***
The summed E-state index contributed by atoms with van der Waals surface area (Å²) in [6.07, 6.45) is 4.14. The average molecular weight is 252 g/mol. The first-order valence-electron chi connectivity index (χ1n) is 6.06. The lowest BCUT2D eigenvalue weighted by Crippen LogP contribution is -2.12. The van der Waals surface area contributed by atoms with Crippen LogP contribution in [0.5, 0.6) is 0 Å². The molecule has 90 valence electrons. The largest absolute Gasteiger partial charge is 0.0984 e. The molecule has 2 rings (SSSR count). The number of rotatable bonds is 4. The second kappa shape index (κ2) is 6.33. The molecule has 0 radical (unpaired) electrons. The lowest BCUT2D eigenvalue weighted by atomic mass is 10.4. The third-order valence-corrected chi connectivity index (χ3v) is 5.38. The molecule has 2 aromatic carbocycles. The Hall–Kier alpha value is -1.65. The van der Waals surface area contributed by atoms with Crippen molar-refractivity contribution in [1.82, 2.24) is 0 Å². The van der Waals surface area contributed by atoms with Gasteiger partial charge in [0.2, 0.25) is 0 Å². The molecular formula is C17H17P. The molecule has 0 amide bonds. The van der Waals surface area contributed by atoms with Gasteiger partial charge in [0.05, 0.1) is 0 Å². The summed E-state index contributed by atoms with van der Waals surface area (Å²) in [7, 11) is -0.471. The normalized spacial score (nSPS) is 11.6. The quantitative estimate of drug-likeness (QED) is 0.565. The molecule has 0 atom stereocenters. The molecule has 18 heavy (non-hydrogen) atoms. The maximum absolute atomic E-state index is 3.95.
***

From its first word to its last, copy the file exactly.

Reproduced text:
The summed E-state index contributed by atoms with van der Waals surface area (Å²) in [6.07, 6.45) is 4.14. The average molecular weight is 252 g/mol. The first-order valence-electron chi connectivity index (χ1n) is 6.06. The lowest BCUT2D eigenvalue weighted by Crippen LogP contribution is -2.12. The van der Waals surface area contributed by atoms with Crippen LogP contribution in [0.5, 0.6) is 0 Å². The molecule has 90 valence electrons. The largest absolute Gasteiger partial charge is 0.0984 e. The molecule has 2 rings (SSSR count). The number of rotatable bonds is 4. The second kappa shape index (κ2) is 6.33. The molecule has 0 radical (unpaired) electrons. The lowest BCUT2D eigenvalue weighted by atomic mass is 10.4. The third-order valence-corrected chi connectivity index (χ3v) is 5.38. The molecule has 2 aromatic carbocycles. The Hall–Kier alpha value is -1.65. The van der Waals surface area contributed by atoms with Crippen molar-refractivity contribution in [1.82, 2.24) is 0 Å². The van der Waals surface area contributed by atoms with Gasteiger partial charge in [0.2, 0.25) is 0 Å². The molecular formula is C17H17P. The molecule has 0 amide bonds. The van der Waals surface area contributed by atoms with Gasteiger partial charge in [0.05, 0.1) is 0 Å². The summed E-state index contributed by atoms with van der Waals surface area (Å²) in [7, 11) is -0.471. The normalized spacial score (nSPS) is 11.6. The quantitative estimate of drug-likeness (QED) is 0.565. The molecule has 0 atom stereocenters. The molecule has 18 heavy (non-hydrogen) atoms. The maximum absolute atomic E-state index is 3.95.